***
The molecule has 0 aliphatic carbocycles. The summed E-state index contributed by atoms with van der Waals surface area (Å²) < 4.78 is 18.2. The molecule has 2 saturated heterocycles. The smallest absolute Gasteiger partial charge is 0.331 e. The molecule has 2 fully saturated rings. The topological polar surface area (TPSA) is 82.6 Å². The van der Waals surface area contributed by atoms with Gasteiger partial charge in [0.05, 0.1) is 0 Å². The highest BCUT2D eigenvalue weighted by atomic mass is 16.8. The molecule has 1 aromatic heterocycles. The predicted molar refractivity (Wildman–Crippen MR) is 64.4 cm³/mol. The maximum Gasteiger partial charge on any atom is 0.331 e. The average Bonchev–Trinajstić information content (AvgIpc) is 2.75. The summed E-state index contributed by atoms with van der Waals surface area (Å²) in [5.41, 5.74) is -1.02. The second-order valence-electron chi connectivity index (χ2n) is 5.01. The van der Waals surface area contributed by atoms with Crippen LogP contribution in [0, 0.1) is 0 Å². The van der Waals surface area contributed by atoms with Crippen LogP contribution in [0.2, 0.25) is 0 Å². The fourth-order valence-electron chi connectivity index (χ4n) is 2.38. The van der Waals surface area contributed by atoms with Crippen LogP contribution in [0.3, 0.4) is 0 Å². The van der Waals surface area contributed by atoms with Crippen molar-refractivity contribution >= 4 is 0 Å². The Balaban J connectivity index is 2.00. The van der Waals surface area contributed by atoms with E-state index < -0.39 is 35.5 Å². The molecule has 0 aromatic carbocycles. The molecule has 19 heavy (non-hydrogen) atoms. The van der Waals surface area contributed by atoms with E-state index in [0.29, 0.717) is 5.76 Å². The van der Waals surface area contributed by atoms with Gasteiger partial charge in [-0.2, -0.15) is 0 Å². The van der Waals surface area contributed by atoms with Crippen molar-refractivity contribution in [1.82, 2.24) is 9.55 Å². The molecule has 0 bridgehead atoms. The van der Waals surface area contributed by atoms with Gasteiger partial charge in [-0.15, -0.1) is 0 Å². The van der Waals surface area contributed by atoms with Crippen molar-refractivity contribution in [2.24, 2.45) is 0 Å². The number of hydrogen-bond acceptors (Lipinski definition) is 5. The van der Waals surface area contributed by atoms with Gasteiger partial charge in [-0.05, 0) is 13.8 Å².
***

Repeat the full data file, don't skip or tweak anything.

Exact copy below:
The molecule has 0 aliphatic carbocycles. The summed E-state index contributed by atoms with van der Waals surface area (Å²) < 4.78 is 18.2. The molecule has 2 saturated heterocycles. The smallest absolute Gasteiger partial charge is 0.331 e. The molecule has 2 fully saturated rings. The topological polar surface area (TPSA) is 82.6 Å². The van der Waals surface area contributed by atoms with Gasteiger partial charge in [0.05, 0.1) is 0 Å². The highest BCUT2D eigenvalue weighted by atomic mass is 16.8. The molecule has 1 aromatic heterocycles. The predicted molar refractivity (Wildman–Crippen MR) is 64.4 cm³/mol. The maximum Gasteiger partial charge on any atom is 0.331 e. The average Bonchev–Trinajstić information content (AvgIpc) is 2.75. The summed E-state index contributed by atoms with van der Waals surface area (Å²) in [5.41, 5.74) is -1.02. The second-order valence-electron chi connectivity index (χ2n) is 5.01. The van der Waals surface area contributed by atoms with Crippen LogP contribution in [0, 0.1) is 0 Å². The van der Waals surface area contributed by atoms with Crippen LogP contribution in [0.2, 0.25) is 0 Å². The fourth-order valence-electron chi connectivity index (χ4n) is 2.38. The van der Waals surface area contributed by atoms with Crippen LogP contribution in [0.3, 0.4) is 0 Å². The van der Waals surface area contributed by atoms with Crippen molar-refractivity contribution >= 4 is 0 Å². The Balaban J connectivity index is 2.00. The van der Waals surface area contributed by atoms with E-state index < -0.39 is 35.5 Å². The molecule has 0 aromatic carbocycles. The molecule has 19 heavy (non-hydrogen) atoms. The van der Waals surface area contributed by atoms with E-state index in [0.29, 0.717) is 5.76 Å². The van der Waals surface area contributed by atoms with Gasteiger partial charge in [-0.2, -0.15) is 0 Å². The van der Waals surface area contributed by atoms with Crippen molar-refractivity contribution in [1.82, 2.24) is 9.55 Å². The molecule has 0 bridgehead atoms. The van der Waals surface area contributed by atoms with Gasteiger partial charge in [-0.15, -0.1) is 0 Å². The van der Waals surface area contributed by atoms with Crippen molar-refractivity contribution in [2.24, 2.45) is 0 Å². The number of hydrogen-bond acceptors (Lipinski definition) is 5. The van der Waals surface area contributed by atoms with Gasteiger partial charge in [-0.05, 0) is 13.8 Å².